Gilgit-Baltistan:Consensus needed on GB Governance Model

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Karachi (By Raees Kamil Jan Baigal): In my last four years of interaction with youth, social Workers, political party leaders, and the public, I have found amazing confusion in Gilgit-Baltistan, especially on issues related to understanding of the fundamental and constitutional rights.

Its seems that this grand confusion is an outcome of an organized drive for keeping us divided, and to defuse any serious drive towards change with regards to fundamental rights. I base this conclusion on the following grounds.

We are confused; because, we have never tried to understand why we, the people of Gilgit-Baltistan, were kept isolated and made a part of the Kashmir dispute.

Why, despite of keeping us as a part of Kashmir, we were not given full rights or status like AJK in Pakistan?

What role Kashmiri leaders and so many Kashmiri funded, foreign funded, organizations played to merely talk on the constitutional question of GB?

Local, national and international lobbies, organizations, rights bodies and civil society voices were never raised for the rights of Gilgit-Baltistan, while at the same time these Kashmiri groups in Europe and International Forums held full presence and space.

It seems that since our case in totally mixed up here, revolutionary steps cannot works in Gilgit-Baltistan, s a result of an organized division, because of which we are not on the same page. On faith basis we have divided our demand. We want either provincial status with inclusion of Kohistan and Chitral or merger with AJK, Independent State or a Fifth Province, depending on our sectarian interests and orientations, without or without understanding of the demand’s background dynamics. Because of this plethora of demands, read divisions, our strategies for gaining rights are not working.

Every Group is advocating and getting connections with pro and anti-groups in the world and within Pakistan, to either make or get through constitutional drive or rights movements.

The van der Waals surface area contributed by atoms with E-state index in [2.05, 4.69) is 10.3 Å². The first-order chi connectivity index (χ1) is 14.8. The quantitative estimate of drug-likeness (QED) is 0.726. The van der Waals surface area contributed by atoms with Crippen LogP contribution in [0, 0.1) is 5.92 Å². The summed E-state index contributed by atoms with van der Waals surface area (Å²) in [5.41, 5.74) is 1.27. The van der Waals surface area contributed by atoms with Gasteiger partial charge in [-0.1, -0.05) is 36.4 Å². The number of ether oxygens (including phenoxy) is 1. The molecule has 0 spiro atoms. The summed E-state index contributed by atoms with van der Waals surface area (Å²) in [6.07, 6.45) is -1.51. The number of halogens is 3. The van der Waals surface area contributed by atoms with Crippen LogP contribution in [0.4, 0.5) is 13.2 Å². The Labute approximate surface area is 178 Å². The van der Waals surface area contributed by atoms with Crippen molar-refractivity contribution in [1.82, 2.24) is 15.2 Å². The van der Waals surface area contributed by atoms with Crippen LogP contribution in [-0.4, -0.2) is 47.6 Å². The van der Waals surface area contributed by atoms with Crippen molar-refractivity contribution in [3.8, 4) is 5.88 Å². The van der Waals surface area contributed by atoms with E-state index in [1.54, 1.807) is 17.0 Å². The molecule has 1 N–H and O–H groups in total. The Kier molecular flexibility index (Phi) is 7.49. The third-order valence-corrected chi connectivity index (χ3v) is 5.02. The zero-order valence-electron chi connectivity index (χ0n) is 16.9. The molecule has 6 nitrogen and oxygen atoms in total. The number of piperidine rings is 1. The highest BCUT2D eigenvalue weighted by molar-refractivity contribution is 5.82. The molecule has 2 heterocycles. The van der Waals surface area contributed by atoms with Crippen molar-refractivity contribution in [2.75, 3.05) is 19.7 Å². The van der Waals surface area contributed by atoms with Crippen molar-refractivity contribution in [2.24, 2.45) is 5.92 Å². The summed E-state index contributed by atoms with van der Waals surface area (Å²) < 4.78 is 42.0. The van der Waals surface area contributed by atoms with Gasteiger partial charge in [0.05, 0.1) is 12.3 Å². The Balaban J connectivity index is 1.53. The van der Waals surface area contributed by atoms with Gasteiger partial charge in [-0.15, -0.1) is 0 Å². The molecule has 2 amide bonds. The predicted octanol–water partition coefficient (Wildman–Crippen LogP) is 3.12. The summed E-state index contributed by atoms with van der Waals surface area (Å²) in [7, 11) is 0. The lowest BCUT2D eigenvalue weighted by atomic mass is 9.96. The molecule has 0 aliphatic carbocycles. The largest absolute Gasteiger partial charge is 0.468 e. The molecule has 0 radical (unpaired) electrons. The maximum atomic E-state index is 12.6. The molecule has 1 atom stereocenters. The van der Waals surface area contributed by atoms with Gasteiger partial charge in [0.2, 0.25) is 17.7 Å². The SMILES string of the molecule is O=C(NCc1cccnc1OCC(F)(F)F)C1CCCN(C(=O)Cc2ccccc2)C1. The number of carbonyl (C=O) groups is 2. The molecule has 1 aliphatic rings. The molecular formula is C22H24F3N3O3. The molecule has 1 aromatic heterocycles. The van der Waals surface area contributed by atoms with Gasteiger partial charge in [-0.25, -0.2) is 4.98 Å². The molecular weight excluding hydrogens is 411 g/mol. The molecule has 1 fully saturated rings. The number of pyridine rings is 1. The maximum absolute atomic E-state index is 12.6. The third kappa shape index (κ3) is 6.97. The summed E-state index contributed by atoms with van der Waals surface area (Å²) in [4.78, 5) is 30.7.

In present scenario, when the demand for fifth province is gaining grounds, one can easily observe and analyze the the moves and drives of different groups, for or against the demand. These moves, unfortunately, are not based on understanding of the issue, but on other grounds, discussed earlier, which makes the demand hollow and devoid of meaning, or impact.

The division in our society has mixed up many things, which includes transformation of self-governing rules and procedures with desired and demand of people in GB. Now, our Assembly has passed a Resolution with majority of the members supporting the demand of complete provincial statues for Gilgit-Baltistan.

The “Self Governance Order 2009″ has added further confusions to the governance mechanism, with GBLA and GB Council competing for power and authority, each having its own “list of legislative powers”.

At the same time, although we are paying huge indirect taxes and remitting billions of rupees to the Federal exchequer, we are not gaining much in return. Despite of having CNIC and passport, we are unable to cast our votes in Pakistan, but mega projects have been started in our land, without giving us due representation in the Council of Common Interests and the National Finance Commission, to ensure equitable distribution of resources.

In this state of confusion, we have to build a road map based on a rational consensus, derived from the people’s governance model Of Gilgit – Baltistan. In this context, two options come to the mind, one being the Provisional Provincial Setup, as proposed by Justice Gillani (Retired Chief Judge Supreme Court of AJK in PILDAT) or AKJ type of setup, which will still leave a lot of questions unanswered, related to formal representation in federal institutions. There are indications that the GB government is working on “Provisional Provincial Setup”, as proposed by former PM, Mr. Gilani.

Announcement and promises aside, Gilgit-Baltistan’s youth is demanding a clear route, with defined outcomes, but in this state of confusion and chaos, there is little hope for attaining the same. Meanwhile, we can wish for slow and steady progress towards realization of the common dream and desired goals.

The writer is youth activist.


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